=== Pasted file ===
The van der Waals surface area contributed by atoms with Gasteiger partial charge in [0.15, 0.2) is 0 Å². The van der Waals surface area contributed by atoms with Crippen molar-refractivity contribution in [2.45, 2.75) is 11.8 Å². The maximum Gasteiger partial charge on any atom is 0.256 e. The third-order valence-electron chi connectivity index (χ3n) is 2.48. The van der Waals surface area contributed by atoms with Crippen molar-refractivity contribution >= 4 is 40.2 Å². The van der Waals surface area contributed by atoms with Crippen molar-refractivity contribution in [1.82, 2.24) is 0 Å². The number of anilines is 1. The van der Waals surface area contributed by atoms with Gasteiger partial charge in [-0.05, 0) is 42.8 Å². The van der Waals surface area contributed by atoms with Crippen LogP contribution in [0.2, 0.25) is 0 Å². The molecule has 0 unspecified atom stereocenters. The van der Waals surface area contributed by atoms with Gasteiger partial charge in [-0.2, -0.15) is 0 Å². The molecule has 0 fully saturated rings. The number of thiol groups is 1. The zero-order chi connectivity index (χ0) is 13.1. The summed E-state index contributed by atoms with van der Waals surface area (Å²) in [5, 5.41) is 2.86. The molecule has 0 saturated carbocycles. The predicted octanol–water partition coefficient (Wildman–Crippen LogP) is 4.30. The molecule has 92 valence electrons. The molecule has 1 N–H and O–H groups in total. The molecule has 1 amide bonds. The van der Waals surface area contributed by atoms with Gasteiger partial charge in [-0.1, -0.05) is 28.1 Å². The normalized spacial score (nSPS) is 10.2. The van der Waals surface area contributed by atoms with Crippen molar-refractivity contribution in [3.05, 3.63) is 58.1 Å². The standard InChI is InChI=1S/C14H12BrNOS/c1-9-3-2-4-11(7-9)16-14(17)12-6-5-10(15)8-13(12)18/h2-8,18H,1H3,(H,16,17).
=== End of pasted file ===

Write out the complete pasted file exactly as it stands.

The van der Waals surface area contributed by atoms with Gasteiger partial charge in [0.15, 0.2) is 0 Å². The van der Waals surface area contributed by atoms with Crippen molar-refractivity contribution in [2.45, 2.75) is 11.8 Å². The maximum Gasteiger partial charge on any atom is 0.256 e. The third-order valence-electron chi connectivity index (χ3n) is 2.48. The van der Waals surface area contributed by atoms with Crippen molar-refractivity contribution >= 4 is 40.2 Å². The van der Waals surface area contributed by atoms with Crippen molar-refractivity contribution in [1.82, 2.24) is 0 Å². The number of anilines is 1. The van der Waals surface area contributed by atoms with Gasteiger partial charge in [-0.05, 0) is 42.8 Å². The van der Waals surface area contributed by atoms with Crippen LogP contribution in [0.2, 0.25) is 0 Å². The molecule has 0 unspecified atom stereocenters. The van der Waals surface area contributed by atoms with Gasteiger partial charge in [-0.2, -0.15) is 0 Å². The molecule has 0 fully saturated rings. The number of thiol groups is 1. The zero-order chi connectivity index (χ0) is 13.1. The summed E-state index contributed by atoms with van der Waals surface area (Å²) in [5, 5.41) is 2.86. The molecule has 0 saturated carbocycles. The predicted octanol–water partition coefficient (Wildman–Crippen LogP) is 4.30. The molecule has 92 valence electrons. The molecule has 1 N–H and O–H groups in total. The molecule has 1 amide bonds. The van der Waals surface area contributed by atoms with Gasteiger partial charge in [-0.1, -0.05) is 28.1 Å². The normalized spacial score (nSPS) is 10.2. The van der Waals surface area contributed by atoms with Crippen molar-refractivity contribution in [3.05, 3.63) is 58.1 Å². The standard InChI is InChI=1S/C14H12BrNOS/c1-9-3-2-4-11(7-9)16-14(17)12-6-5-10(15)8-13(12)18/h2-8,18H,1H3,(H,16,17).